The traditional 1-4 grading system for intra-ventricular haemorrhage (IVH) has been criticized on several points. Grade 1 IVH is not really intra-ventricular at all but all neurosonographers have recognized this for many years. Grade 3 IVH is criticized as it includes ventricular dilatation but grade 3 IVH is a haemorrhage large enough to distend the ventricle with blood not cerebrospinal fluid (CSF). The distinction between small and large IVH is valuable as the prognosis is very different. Grade 4 IVH is criticized as it is not an 'extension' but authors have described this as parenchymal haemorrhagic infarction for decades. Grade 4 IVH has different risk factors, prognosis and prophylaxis from periventricular leucomalacia. The shorthand category of 'severe IVH', meaning grades 3 and 4, is not adequate for individual patient assessment but is certainly useful for annual statistics, comparisons over time and between hospitals. Conclusion: Despite limitations, grading IVH has value.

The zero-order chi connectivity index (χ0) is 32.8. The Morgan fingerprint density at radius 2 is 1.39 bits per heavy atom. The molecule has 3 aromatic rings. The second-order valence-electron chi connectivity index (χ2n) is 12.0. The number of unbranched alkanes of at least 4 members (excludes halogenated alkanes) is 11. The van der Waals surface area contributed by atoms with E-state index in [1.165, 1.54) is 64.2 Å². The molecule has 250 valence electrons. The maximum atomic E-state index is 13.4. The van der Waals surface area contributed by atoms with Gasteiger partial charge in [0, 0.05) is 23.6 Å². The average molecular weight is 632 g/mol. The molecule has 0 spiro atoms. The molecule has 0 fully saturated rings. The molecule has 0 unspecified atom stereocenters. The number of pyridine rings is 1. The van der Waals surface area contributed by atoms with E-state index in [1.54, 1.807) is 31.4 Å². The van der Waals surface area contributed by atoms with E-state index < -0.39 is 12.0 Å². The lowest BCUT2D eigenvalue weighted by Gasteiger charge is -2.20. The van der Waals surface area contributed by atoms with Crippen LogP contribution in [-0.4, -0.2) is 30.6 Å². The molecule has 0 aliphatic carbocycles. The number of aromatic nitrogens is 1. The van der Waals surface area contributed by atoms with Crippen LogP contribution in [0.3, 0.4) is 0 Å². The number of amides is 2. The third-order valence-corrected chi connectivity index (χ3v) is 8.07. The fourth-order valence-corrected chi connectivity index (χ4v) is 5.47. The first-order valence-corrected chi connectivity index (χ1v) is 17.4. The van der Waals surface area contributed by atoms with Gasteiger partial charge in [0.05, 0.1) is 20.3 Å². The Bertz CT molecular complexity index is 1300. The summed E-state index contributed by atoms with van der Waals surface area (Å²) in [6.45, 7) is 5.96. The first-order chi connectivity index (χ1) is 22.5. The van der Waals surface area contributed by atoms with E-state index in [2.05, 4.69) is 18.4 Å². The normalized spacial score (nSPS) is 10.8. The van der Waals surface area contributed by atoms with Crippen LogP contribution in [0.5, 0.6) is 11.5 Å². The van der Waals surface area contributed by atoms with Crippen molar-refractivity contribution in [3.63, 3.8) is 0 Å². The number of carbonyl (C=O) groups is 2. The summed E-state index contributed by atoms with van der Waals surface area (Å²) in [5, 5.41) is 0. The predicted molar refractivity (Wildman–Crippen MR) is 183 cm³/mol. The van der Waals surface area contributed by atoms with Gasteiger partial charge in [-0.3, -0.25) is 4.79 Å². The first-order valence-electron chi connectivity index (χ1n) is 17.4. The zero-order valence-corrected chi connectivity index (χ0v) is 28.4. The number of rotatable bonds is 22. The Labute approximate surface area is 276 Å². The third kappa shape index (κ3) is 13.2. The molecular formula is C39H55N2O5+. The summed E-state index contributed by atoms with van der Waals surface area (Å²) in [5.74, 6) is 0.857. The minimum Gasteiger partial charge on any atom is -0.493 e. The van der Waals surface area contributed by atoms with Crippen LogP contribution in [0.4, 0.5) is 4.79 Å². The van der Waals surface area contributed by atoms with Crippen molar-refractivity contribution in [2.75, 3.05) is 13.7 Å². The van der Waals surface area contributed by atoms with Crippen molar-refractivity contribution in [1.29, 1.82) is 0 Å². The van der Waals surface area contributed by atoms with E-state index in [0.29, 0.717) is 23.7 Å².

|Translated title of the contribution||A different view : There is value in grading intraventricular hemorrhage|
|Pages (from-to)||1257 - 1258|
|Number of pages||2|
|Publication status||Published - Sept 2007|